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Families of residents in St Basils Fawkner express anger at handling of outbreak within facility




Families of residents in St Basils Fawkner, which has been linked to 84 coronavirus cases, have expressed anger and fear about the handling of the outbreak in the facility.

On Sunday, families gathered outside the home according to The Australian, with one woman repeatedly hitting the facility’s buzzer as she ­demanded information, while ­another sat nearby with her head in her hands.

Another family member, Nicholas Barboussas, told Nine News he received a call on Saturday afternoon telling him his father was in his room at the nursing home, isolated from the coronavirus outbreak gripping the facility.

In reality, 79-year-old Paul Barboussas was gravely unwell at the Northern Hospital. According to his family, he died on Sunday afternoon from suspected COVID-19.

Nicholas Barboussas (right) with his 79-year-old father, Paul. Photo: Nine News.

“Right then, it was just complete and utter anger,” Mr Barboussas told Nine News.

“I was just completely lost for words to hear that because seven hours earlier I had a call from the hospital telling me that my dad is fighting for his life.”

READ MORE: St Basil’s Homes Fawkner Chairman Konstantin Kontis releases open letter to inform public on the situation.

This is one of a number of upsetting communication failures to have been reported by families associated with the facility in Fawkner.

The son of another resident, John Atzarakis, was told on Tuesday his mother, 77-year-old Fotini Atzarakis, would not survive the coronavirus infection she picked up at the nursing home.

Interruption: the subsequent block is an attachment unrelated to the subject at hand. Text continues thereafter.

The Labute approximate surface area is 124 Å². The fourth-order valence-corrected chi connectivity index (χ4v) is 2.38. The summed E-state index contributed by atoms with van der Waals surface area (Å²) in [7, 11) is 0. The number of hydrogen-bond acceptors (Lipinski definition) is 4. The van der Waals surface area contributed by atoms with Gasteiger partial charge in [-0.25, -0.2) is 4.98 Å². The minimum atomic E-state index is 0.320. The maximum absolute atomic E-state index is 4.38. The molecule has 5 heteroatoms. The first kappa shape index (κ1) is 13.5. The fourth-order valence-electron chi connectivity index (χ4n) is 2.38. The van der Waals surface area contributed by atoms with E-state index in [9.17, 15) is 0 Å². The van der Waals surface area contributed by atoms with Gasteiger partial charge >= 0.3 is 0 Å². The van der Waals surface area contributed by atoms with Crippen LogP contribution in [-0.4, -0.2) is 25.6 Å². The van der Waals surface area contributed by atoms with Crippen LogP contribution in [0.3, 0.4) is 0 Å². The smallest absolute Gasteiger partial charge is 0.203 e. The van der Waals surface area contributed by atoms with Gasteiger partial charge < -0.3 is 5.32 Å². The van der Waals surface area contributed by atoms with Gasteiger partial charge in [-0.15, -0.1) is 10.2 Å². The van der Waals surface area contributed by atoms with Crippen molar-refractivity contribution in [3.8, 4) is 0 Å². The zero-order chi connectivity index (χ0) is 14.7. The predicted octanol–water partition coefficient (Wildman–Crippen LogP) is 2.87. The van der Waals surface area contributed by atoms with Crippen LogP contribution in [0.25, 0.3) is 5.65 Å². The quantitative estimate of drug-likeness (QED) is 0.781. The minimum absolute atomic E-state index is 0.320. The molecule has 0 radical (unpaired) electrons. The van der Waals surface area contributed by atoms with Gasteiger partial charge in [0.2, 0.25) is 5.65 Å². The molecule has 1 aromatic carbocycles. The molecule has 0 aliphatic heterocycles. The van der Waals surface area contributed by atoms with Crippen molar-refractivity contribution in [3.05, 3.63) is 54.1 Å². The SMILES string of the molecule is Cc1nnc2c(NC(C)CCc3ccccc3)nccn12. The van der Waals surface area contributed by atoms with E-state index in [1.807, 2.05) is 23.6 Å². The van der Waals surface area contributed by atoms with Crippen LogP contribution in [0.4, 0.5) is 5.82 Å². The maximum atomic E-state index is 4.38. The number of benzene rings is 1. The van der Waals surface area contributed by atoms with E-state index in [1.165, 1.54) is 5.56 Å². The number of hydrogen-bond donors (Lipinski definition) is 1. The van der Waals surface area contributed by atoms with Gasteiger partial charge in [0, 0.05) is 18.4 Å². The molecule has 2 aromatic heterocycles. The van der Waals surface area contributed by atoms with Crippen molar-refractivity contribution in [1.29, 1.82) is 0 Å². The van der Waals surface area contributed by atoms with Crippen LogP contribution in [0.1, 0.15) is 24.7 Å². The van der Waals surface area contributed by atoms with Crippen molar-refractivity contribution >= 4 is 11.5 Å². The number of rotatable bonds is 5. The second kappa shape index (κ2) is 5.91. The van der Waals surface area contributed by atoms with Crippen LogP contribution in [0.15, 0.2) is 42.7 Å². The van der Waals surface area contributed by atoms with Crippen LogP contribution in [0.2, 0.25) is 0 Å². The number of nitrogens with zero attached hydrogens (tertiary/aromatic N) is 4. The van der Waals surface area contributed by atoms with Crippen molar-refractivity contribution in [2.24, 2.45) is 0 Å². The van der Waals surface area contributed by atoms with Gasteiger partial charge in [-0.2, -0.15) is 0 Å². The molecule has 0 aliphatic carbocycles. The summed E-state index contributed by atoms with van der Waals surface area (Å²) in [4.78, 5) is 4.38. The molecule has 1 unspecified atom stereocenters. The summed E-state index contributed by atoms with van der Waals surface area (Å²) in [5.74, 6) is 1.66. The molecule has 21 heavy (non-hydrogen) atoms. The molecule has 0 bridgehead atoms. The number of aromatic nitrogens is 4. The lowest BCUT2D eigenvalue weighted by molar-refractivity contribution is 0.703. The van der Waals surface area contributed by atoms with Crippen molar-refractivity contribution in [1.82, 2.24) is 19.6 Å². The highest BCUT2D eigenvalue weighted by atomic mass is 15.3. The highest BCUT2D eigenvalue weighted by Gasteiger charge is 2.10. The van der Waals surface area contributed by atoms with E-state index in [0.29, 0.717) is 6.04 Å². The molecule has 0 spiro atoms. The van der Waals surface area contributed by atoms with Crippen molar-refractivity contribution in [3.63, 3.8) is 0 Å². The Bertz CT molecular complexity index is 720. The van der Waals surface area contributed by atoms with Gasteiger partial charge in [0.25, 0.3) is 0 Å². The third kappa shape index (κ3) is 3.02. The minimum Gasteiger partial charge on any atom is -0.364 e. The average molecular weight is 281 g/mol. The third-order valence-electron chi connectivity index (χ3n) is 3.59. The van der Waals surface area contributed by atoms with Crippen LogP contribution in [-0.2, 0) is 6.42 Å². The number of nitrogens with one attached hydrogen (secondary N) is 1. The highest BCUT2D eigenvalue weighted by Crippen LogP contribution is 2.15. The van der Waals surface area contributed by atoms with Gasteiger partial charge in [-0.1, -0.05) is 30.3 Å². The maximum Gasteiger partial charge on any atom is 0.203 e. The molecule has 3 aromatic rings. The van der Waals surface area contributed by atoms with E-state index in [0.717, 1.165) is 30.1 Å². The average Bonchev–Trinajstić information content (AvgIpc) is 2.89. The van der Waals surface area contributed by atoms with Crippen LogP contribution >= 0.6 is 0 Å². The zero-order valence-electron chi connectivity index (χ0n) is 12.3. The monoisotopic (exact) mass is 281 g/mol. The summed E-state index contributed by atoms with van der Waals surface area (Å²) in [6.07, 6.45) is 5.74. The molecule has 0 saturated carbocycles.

John Atzarakis has been told by doctors that his mother will not survive her fight against COVID-19. Photo: ABC News / Joseph Dunstan.

Despite the predictions, his mother has so far defied the odds but he told ABC News he believes a lack of leadership from the managers at St Basil’s contributed to the outbreak.

“I would have liked for them to test everyone immediately, I would have liked for everyone to wear protective masks from the day that coronavirus broke out, which was in March,” Mr Atzarakis told ABC News.

“They’re responsible, they’re accountable for people’s lives.”

The federal government held a meeting with families of residents at St Basil’s on Sunday to strengthen lines of communication and outline new strategies to manage the outbreak, Aged Care Minister Richard Colbeck said.

From Monday, the Victorian Aged Care Response Centre will coordinate efforts to manage the impact of the pandemic across multiple facilities.

A cluster of coronavirus cases at the Fawkner facility has grown to 78. Photo: Herald Sun.

“We understand the emotional impact the situation is having on residents, staff and families,” Mr Colbeck said.

“Our priority remains the health and wellbeing of those residents who remain on-site while also ensuring families have the information they need.”

Victorian Premier Daniel Andrews added in a press conference that while the aged care sector was regulated and run by the Federal Government, “individual operators, individual providers of aged care … have to be accountable for what they have or haven’t done.”

“I will make known that individual nursing homes, every time there is a death, there is the potential of the coroner looking at that and that would be entirely a matter for them,” he said.

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